This end of June was marked by the 11th edition of the World Urban Forum. The event, established by the United Nations, is the largest global conference on sustainable urbanization. Katowice lies in one of the main industrial hubs in Europe. With a high number of jobs dependent on fossil fuel extraction, Katowice will be an important marker of the necessary fair green transition, which should leave no one behind.
Housing Europe contributed to this complex topic through two different but complementary approaches. Housing Europe, together with UNECE and UN-Habitat created the #Housing2030 report. Its aim is to put forward solutions to the housing affordability crisis in Europe, highlighting related policy instruments and good practices to ensure more affordable, safe and accessible homes and neighbourhoods. It is important to keep in mind that housing is a core point of the Sustainable Development Goals, being mentioned in Goal 11 – Make cities and human settlements inclusive, safe, resilient and sustainable. More information about the study, its conclusions and recommendations, can be found on the websites of #Housing2030 and UNECE.
The SHAPE-EU project was created to accelerate the Renovation Wave in the social and affordable housing sector, by supporting the planning and delivery of innovative district level renovation projects that go the extra mile in terms of innovation, with liveability and affordability at their core.
There is a clear need to speed up the renovations. Taking part in different events, Housing Europe Innovation and Project Manager, João Gonçalves, shared the experience of the organisation’s members in decarbonising the housing stock in an inclusive and affordable way.
European Social Housing Providers have identified two main risks when it comes to renovation. There is a potential negative socio-economic impact of decreasing housing affordability, a phenomenon flagged by members of Housing Europe, especially in urban areas. Another risk is influenced by factors such as an increase in construction costs, delays due to disruption in the supply chain and unfulfilled demand for labour and skills in the construction sector. Worth mentioning is also the tension between affordability and energy efficiency standards and requirements. However, at the same time, the green transition provides opportunities for innovation and a positive impact on residents and the environment.
One efficient solution could be the district approach. District renovation can have effects on diminishing costs, reduce the environmental impact, but also provide a holistic approach to social problems, rendering the neighbourhood attractive for the residents.
This was the reasoning behind the establishment of the European Affordable Housing Consortium: Sustainable Housing for Social Impact (SHAPE-EU for short). The mission of the Consortium is to support SMEs, public authorities and social and affordable housing providers, in their planning and building renovation projects in social and affordable districts. The aim is to transform business as usual renovations into “lighthouse” projects, or to be precise, projects that stand out in terms of:
- Smart, circular or modular renovation approaches
- People-centred models
- Experiment co-creation and engagement approaches (with occupants or neighbours for example).
In more concrete terms, there is a process of supporting social housing providers in planning and implementing lighthouse projects, for which the partners are collecting best practices and mapping funding so as to draft the blueprints for replication. This initiative aims to pilot 100 lighthouse districts, meaning to show examples or blueprints for other districts to follow the way, setting liveability and the latest innovations at the forefront. This information and the network built will be used to provide peer-based support to leaders in the planning phase of renovations. One of the main products of the SHAPE-EU project, the Blueprints will be divided into 3 modules: implementation, social innovation and technical issues, each one led by a technical partner.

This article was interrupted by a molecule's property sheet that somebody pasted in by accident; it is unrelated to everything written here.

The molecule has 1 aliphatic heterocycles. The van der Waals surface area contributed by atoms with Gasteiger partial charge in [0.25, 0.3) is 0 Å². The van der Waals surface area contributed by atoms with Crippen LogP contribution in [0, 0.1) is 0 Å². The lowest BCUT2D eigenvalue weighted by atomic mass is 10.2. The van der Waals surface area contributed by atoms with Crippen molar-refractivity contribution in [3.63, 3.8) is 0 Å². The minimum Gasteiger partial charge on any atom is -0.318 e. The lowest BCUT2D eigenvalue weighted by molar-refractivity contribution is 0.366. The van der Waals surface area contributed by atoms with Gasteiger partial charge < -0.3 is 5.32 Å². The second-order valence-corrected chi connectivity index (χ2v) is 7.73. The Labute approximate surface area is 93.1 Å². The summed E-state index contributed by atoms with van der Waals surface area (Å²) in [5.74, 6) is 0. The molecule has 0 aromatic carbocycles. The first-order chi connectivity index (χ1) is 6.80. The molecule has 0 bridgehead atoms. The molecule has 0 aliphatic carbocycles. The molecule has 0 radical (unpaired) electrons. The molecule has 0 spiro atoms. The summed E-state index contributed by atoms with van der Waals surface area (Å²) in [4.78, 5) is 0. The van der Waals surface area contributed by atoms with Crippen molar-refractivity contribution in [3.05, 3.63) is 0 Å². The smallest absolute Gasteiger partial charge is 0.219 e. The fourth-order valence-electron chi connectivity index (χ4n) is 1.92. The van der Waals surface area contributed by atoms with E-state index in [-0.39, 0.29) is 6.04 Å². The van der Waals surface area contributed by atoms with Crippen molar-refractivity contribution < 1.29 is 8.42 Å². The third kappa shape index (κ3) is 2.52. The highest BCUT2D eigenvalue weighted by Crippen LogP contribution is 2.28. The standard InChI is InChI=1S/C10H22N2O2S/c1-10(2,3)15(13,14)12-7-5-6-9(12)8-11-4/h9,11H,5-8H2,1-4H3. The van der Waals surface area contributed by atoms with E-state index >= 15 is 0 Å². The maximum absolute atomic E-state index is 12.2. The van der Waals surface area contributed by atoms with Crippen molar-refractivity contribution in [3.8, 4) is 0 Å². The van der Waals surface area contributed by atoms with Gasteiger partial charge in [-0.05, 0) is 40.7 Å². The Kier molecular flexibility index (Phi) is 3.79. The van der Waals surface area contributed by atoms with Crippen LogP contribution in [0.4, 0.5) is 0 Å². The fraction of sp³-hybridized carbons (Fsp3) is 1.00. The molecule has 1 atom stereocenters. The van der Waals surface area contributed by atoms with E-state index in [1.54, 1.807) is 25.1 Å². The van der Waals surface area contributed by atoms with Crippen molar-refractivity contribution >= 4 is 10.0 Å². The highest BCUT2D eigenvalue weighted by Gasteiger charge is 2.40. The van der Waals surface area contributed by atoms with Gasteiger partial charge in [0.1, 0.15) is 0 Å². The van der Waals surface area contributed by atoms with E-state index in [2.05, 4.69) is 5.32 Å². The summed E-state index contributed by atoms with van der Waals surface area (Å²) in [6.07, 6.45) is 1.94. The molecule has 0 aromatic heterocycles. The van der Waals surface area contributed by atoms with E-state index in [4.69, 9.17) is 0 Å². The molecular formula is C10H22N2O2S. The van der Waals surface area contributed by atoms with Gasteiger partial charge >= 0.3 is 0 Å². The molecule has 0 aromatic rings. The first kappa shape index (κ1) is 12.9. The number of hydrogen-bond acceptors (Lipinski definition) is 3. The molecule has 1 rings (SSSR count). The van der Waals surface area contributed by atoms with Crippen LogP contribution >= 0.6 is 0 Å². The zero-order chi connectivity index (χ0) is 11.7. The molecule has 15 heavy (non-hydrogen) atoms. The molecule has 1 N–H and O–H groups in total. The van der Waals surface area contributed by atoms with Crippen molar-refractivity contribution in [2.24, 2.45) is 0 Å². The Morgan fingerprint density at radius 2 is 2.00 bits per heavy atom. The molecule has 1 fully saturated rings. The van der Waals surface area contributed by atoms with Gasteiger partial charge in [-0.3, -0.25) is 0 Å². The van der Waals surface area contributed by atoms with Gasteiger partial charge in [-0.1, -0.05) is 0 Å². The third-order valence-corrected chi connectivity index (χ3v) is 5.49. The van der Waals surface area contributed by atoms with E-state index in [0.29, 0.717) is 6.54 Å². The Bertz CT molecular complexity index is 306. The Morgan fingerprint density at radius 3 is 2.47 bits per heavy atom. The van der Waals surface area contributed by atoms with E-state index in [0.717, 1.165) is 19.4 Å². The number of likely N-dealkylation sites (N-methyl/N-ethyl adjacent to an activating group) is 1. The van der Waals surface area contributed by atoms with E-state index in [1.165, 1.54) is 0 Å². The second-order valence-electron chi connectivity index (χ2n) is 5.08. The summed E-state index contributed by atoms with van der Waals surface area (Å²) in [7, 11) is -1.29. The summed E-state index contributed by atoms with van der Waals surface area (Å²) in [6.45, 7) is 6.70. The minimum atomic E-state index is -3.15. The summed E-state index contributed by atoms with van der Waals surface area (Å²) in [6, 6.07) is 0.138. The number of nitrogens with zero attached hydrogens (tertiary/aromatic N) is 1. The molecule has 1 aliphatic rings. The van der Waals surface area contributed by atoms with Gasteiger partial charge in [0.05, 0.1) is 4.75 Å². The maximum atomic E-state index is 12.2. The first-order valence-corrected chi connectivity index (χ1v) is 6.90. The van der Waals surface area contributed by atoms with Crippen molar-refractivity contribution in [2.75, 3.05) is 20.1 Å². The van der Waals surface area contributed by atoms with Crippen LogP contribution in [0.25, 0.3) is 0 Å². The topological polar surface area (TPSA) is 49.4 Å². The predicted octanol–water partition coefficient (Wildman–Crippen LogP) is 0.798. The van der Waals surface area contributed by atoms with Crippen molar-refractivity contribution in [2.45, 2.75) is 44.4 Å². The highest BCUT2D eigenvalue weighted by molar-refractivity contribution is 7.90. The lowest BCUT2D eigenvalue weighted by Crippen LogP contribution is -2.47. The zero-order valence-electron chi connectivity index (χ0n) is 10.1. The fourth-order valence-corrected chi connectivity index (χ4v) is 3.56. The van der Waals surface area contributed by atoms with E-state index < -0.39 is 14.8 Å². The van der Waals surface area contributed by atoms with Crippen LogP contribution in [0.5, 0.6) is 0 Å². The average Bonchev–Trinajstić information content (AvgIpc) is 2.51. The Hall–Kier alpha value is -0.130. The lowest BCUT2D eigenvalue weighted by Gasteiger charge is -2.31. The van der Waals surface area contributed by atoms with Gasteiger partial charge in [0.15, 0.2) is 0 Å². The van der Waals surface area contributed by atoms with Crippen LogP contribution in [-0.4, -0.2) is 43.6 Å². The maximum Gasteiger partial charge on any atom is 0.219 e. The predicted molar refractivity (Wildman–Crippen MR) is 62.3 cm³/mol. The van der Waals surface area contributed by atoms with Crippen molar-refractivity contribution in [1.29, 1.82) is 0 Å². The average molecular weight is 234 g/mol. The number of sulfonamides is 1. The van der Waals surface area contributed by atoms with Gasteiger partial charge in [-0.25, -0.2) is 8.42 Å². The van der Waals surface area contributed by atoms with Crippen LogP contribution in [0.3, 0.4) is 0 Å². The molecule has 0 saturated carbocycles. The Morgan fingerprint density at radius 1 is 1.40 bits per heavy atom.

To better understand what this is all about, we have the example of the retrofitting work from Lyon, France. The retrofitting used a combination of technologies in a “toolkit”: multifunctional external thermal insulation and windows refurbishment; two units of high-efficiency heat pumps connected to 54 smart-fan coils which provide both heating and cooling to the apartments; coverage of the roof with photovoltaics; thermal storage of about 8000 litres and a battery pack of 6 kWh to ensure self-consumption. The result is the transformation of the buildings into NZEBS (Nearly zero-energy buildings). Thus, there are less energy costs and more comfortable for residents.
As a conclusion, João Gonçalves said:
For Housing Europe, the World Urban Forum was, particularly, an occasion to learn how social housing stakeholders in other continents are dealing with the current global housing challenges. What we found was an increased reliance on sharing networks where potential solutions to the problems most of us are facing are discussed and experimented with collectively, including housing affordability and lowering carbon emissions. This is also the intent of SHAPE-EU, the flagship project of the Affordable Housing Initiative, which Housing Europe is coordinating. We aim to pool all the good work and expertise that is currently scattered across Europe to the benefit of the housing providers or cities that are planning or already delivering social and affordable district renovations.
Get in touch
SHAPE-EU is looking for experts to support the process. For more information on the SHAPE-EU project, you can contact Housing Europe's Innovation and Project Manager, firstname.lastname@example.org or follow the LinkedIn and Twitter accounts.